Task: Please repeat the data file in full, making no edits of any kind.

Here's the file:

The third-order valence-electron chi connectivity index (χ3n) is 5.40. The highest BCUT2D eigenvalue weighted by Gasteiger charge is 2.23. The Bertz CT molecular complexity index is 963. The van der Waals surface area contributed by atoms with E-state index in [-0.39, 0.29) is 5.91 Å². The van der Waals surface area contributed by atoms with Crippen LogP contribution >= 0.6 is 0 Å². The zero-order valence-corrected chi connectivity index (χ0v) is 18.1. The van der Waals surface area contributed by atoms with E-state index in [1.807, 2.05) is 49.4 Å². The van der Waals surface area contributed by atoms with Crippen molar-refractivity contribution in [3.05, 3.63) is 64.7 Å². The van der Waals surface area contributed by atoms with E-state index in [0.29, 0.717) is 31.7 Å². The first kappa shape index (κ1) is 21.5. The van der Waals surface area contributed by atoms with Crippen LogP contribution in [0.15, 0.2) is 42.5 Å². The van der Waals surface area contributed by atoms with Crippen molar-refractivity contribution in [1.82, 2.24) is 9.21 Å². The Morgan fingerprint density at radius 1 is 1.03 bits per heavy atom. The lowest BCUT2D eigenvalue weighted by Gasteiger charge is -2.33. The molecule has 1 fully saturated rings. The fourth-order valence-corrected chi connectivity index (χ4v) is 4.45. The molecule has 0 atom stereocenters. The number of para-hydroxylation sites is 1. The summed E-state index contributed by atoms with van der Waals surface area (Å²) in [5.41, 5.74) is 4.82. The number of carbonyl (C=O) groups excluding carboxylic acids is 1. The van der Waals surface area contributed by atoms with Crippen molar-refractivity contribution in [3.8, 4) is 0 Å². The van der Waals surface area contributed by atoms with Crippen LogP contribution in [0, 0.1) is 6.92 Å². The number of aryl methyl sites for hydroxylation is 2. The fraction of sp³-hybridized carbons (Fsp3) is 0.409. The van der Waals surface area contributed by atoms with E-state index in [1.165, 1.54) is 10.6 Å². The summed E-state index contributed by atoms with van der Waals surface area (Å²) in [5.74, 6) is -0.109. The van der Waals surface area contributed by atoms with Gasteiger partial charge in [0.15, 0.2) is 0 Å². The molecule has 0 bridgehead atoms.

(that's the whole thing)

The third-order valence-electron chi connectivity index (χ3n) is 5.40. The highest BCUT2D eigenvalue weighted by Gasteiger charge is 2.23. The Bertz CT molecular complexity index is 963. The van der Waals surface area contributed by atoms with E-state index in [-0.39, 0.29) is 5.91 Å². The van der Waals surface area contributed by atoms with Crippen LogP contribution >= 0.6 is 0 Å². The zero-order valence-corrected chi connectivity index (χ0v) is 18.1. The van der Waals surface area contributed by atoms with E-state index in [1.807, 2.05) is 49.4 Å². The van der Waals surface area contributed by atoms with Crippen molar-refractivity contribution in [3.05, 3.63) is 64.7 Å². The van der Waals surface area contributed by atoms with E-state index in [0.29, 0.717) is 31.7 Å². The first kappa shape index (κ1) is 21.5. The van der Waals surface area contributed by atoms with Crippen LogP contribution in [0.15, 0.2) is 42.5 Å². The van der Waals surface area contributed by atoms with Crippen molar-refractivity contribution in [1.82, 2.24) is 9.21 Å². The Morgan fingerprint density at radius 1 is 1.03 bits per heavy atom. The lowest BCUT2D eigenvalue weighted by Gasteiger charge is -2.33. The molecule has 1 fully saturated rings. The fourth-order valence-corrected chi connectivity index (χ4v) is 4.45. The molecule has 0 atom stereocenters. The number of para-hydroxylation sites is 1. The summed E-state index contributed by atoms with van der Waals surface area (Å²) in [5.41, 5.74) is 4.82. The number of carbonyl (C=O) groups excluding carboxylic acids is 1. The van der Waals surface area contributed by atoms with Crippen molar-refractivity contribution in [3.8, 4) is 0 Å². The van der Waals surface area contributed by atoms with Crippen LogP contribution in [0, 0.1) is 6.92 Å². The number of aryl methyl sites for hydroxylation is 2. The fraction of sp³-hybridized carbons (Fsp3) is 0.409. The van der Waals surface area contributed by atoms with E-state index in [1.165, 1.54) is 10.6 Å². The summed E-state index contributed by atoms with van der Waals surface area (Å²) in [5.74, 6) is -0.109. The van der Waals surface area contributed by atoms with Gasteiger partial charge in [0.15, 0.2) is 0 Å². The molecule has 0 bridgehead atoms.